From the rubble of WWII destruction, The Dark Circle tells the story of a pair of Jewish twins, Lenny and Miriam, whose lives are put on hold by a tuberculosis diagnosis. We are introduced to the microcosm of the sanatorium, where patients from all backgrounds and walks of life are thrown together, in some cases… Continue reading The Dark Circle: Love and Rebellion in the time of TB
Ayobami Adebayo’s first novel, Stay With Me, was recently shortlisted for the Baileys Women’s Prize for Fiction. This stunning debut explores motherhood, marriage, and the pain of sickle-cell disease through the eyes of Yejide and Akin, a young couple living in 1980s’ Nigeria. We spoke with Ayobami to delve deeper into the social pressures of… Continue reading Ayobami Adebayo talks Nigerian Motherhood and Literary Inspirations
Going into The Sport of Kings I wasn’t sure what to expect. Described as a story of “racism and justice,” the majority of the story confused me. The novel focuses on the generations of the Forge family – an old and powerful family in Kentucky. We are first introduced to the family as young Henry… Continue reading The Sport of Kings: The Tyrannical Reign of Powerful, White Men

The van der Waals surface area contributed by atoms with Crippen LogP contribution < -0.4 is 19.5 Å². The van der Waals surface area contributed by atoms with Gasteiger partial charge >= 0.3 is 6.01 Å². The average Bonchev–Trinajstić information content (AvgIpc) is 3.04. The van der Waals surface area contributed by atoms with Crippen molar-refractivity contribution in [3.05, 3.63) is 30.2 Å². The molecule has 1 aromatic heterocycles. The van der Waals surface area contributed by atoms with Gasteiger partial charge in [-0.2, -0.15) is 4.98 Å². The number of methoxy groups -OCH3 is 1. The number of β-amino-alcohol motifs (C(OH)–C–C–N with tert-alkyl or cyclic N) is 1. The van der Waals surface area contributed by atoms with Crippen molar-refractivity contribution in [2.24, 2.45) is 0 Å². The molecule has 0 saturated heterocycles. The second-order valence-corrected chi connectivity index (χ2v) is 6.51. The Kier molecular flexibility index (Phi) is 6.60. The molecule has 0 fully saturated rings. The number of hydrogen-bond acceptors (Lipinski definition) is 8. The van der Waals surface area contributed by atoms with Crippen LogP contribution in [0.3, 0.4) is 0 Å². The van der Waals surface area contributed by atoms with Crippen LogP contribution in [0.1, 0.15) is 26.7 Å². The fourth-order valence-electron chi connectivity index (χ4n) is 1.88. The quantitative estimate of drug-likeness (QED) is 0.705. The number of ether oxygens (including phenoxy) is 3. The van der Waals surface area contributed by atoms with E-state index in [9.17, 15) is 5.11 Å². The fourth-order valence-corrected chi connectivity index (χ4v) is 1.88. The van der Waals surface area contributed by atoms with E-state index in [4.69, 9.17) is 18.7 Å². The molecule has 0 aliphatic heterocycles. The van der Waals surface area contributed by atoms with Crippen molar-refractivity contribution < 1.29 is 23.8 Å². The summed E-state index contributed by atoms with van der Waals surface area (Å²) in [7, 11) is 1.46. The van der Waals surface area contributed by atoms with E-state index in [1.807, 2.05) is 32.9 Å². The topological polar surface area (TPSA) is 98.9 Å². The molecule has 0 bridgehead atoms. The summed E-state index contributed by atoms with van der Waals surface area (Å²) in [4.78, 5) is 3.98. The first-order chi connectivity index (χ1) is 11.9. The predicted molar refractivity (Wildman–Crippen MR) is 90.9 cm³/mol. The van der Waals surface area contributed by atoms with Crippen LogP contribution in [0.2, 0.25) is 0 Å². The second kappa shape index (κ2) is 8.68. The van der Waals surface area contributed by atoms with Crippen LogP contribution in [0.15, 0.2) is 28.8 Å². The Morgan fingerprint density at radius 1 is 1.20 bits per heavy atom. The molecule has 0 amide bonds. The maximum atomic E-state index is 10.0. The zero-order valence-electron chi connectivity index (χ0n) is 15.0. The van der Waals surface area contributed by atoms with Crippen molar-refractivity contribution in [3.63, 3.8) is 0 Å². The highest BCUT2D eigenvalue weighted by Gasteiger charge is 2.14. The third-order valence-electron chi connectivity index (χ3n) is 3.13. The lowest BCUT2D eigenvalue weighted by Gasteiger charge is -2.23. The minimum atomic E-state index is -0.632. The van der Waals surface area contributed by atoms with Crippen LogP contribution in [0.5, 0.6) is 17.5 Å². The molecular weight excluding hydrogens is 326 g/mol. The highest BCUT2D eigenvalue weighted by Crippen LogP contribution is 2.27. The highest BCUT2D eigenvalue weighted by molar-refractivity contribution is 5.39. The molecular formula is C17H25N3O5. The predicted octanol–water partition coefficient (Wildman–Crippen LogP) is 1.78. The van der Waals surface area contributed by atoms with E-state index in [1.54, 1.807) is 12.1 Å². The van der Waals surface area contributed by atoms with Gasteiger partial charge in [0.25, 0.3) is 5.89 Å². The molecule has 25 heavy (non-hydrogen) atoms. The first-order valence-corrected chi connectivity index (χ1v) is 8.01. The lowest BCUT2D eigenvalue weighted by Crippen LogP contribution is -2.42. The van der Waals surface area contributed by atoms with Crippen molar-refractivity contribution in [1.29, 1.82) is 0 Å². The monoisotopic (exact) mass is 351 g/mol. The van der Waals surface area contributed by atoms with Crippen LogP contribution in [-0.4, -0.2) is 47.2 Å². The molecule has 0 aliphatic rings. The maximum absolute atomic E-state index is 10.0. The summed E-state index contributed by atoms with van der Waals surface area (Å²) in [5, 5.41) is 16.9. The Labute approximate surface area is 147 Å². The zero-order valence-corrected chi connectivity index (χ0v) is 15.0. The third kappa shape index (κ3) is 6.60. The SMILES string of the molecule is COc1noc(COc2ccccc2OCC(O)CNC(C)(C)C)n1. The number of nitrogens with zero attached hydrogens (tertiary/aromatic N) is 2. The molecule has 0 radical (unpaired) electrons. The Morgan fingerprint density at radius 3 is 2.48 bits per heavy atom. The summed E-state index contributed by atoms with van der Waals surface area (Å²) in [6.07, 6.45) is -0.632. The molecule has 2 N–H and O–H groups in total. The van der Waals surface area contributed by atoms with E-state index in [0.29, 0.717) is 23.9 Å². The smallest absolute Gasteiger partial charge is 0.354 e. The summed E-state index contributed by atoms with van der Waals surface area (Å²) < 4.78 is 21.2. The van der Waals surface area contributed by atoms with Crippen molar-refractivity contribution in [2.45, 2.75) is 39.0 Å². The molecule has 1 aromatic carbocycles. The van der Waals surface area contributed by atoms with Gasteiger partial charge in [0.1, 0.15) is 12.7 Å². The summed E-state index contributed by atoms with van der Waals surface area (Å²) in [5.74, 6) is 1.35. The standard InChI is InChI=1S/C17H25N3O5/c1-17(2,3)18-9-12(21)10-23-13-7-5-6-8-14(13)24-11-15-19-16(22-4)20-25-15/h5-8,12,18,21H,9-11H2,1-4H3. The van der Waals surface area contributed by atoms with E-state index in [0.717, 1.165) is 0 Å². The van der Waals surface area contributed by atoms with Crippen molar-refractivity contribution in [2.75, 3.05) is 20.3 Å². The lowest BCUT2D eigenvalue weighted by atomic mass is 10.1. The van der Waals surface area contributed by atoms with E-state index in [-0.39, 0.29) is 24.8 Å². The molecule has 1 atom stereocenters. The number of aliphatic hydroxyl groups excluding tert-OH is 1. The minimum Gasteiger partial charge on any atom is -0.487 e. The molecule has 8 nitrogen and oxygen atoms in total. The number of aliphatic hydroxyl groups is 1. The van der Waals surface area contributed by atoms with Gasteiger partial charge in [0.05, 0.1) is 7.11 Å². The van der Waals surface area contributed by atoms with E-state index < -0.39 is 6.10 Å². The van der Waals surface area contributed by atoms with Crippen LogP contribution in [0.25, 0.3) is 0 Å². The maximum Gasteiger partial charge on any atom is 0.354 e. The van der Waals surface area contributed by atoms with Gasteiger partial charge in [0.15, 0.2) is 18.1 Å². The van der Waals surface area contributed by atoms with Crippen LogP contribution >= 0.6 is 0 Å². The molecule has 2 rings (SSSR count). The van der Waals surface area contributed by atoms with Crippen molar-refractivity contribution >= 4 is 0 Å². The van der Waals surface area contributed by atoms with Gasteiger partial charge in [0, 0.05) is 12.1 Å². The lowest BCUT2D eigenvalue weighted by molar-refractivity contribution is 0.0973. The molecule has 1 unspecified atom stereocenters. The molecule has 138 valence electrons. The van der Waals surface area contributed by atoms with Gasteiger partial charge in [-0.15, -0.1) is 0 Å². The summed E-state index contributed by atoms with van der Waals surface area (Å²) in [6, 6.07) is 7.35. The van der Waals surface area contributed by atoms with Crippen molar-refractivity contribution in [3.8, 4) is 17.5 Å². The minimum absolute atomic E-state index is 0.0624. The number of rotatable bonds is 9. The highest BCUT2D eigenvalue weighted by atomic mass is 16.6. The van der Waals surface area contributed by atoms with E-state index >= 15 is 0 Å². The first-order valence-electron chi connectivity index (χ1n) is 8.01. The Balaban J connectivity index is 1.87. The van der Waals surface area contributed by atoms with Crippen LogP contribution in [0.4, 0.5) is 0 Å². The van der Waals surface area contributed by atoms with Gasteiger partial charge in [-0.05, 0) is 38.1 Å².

Founded in 1996, the Women’s Prize for Fiction is described as “the UK’s most prestigious annual book award for fiction written by a woman.” Formerly sponsored by Orange from 1996-2012, the prize has currently taken the sponsor name of Baileys Women’s Prize for Fiction. The award is open to international female authors of an original… Continue reading What Is The Baileys Women’s Prize for Fiction?
Our latest episode is in anticipation of the Women’s Prize for Fiction (also known as the Bailey’s Prize). In this episode, Amanda and Adiba discuss why the Women’s Prize for Fiction came about, and the criticism that it has often garnered. They consider whether the prize is still necessary today, and discuss women’s roles within… Continue reading Podcast: Women’s Prize for Fiction – Still Necessary?
Do Not Say We Have Nothing takes the reader on a journey through two generations where the lives of the main characters are interconnected and bound by their love for music, their struggles during violent times and the meaning they gave and shared through an unfinished book. Madeleine Thien effectively used this fictitious story to… Continue reading Do Not Say We Have Nothing: A Reader’s Reflections
Linda Grant won the Orange Prize for Women’s Fiction in 2000 with her novel When I Lived In Modern Times. Her seventh and latest offering, The Dark Circle, has been shortlisted for this year’s Bailey’s Prize for Women’s Fiction. Grant is also a writer for The Guardian. We caught up with her to talk about the inspiration… Continue reading Linda Grant on X-Ray Campaigns, Anti-Semitism, and The Dark Circle